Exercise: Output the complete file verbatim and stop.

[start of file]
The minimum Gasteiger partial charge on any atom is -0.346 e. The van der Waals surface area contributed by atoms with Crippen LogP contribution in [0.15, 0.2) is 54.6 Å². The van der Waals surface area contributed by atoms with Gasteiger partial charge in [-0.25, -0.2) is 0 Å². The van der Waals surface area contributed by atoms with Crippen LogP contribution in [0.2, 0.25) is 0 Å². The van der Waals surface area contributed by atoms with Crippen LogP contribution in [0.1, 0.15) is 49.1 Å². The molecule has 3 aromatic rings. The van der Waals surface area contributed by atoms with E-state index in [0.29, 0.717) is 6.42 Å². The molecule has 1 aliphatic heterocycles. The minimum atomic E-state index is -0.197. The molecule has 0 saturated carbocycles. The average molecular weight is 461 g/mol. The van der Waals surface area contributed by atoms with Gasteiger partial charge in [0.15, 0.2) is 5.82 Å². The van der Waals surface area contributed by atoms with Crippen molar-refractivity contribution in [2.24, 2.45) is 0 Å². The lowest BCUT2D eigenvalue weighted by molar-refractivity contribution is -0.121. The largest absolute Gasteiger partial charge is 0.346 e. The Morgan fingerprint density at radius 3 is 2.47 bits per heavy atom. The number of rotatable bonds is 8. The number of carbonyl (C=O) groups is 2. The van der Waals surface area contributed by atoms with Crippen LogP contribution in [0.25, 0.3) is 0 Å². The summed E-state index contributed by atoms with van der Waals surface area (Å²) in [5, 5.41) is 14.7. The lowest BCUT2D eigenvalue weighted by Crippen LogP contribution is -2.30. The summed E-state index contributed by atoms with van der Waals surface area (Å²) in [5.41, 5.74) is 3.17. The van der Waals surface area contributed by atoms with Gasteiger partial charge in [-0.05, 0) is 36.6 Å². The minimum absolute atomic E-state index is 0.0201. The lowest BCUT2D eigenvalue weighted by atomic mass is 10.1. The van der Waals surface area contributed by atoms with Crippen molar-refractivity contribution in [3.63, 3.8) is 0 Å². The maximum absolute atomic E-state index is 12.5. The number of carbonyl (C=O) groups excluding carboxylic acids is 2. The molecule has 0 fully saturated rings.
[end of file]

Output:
The minimum Gasteiger partial charge on any atom is -0.346 e. The van der Waals surface area contributed by atoms with Crippen LogP contribution in [0.15, 0.2) is 54.6 Å². The van der Waals surface area contributed by atoms with Gasteiger partial charge in [-0.25, -0.2) is 0 Å². The van der Waals surface area contributed by atoms with Crippen LogP contribution in [0.2, 0.25) is 0 Å². The van der Waals surface area contributed by atoms with Crippen LogP contribution in [0.1, 0.15) is 49.1 Å². The molecule has 3 aromatic rings. The van der Waals surface area contributed by atoms with E-state index in [0.29, 0.717) is 6.42 Å². The molecule has 1 aliphatic heterocycles. The minimum atomic E-state index is -0.197. The molecule has 0 saturated carbocycles. The average molecular weight is 461 g/mol. The van der Waals surface area contributed by atoms with Gasteiger partial charge in [0.15, 0.2) is 5.82 Å². The van der Waals surface area contributed by atoms with Crippen molar-refractivity contribution in [2.24, 2.45) is 0 Å². The lowest BCUT2D eigenvalue weighted by molar-refractivity contribution is -0.121. The largest absolute Gasteiger partial charge is 0.346 e. The Morgan fingerprint density at radius 3 is 2.47 bits per heavy atom. The number of rotatable bonds is 8. The number of carbonyl (C=O) groups is 2. The van der Waals surface area contributed by atoms with Crippen LogP contribution in [0.25, 0.3) is 0 Å². The summed E-state index contributed by atoms with van der Waals surface area (Å²) in [5, 5.41) is 14.7. The lowest BCUT2D eigenvalue weighted by Crippen LogP contribution is -2.30. The summed E-state index contributed by atoms with van der Waals surface area (Å²) in [5.41, 5.74) is 3.17. The van der Waals surface area contributed by atoms with Gasteiger partial charge in [-0.05, 0) is 36.6 Å². The minimum absolute atomic E-state index is 0.0201. The lowest BCUT2D eigenvalue weighted by atomic mass is 10.1. The van der Waals surface area contributed by atoms with Crippen molar-refractivity contribution in [3.63, 3.8) is 0 Å². The maximum absolute atomic E-state index is 12.5. The number of carbonyl (C=O) groups excluding carboxylic acids is 2. The molecule has 0 fully saturated rings.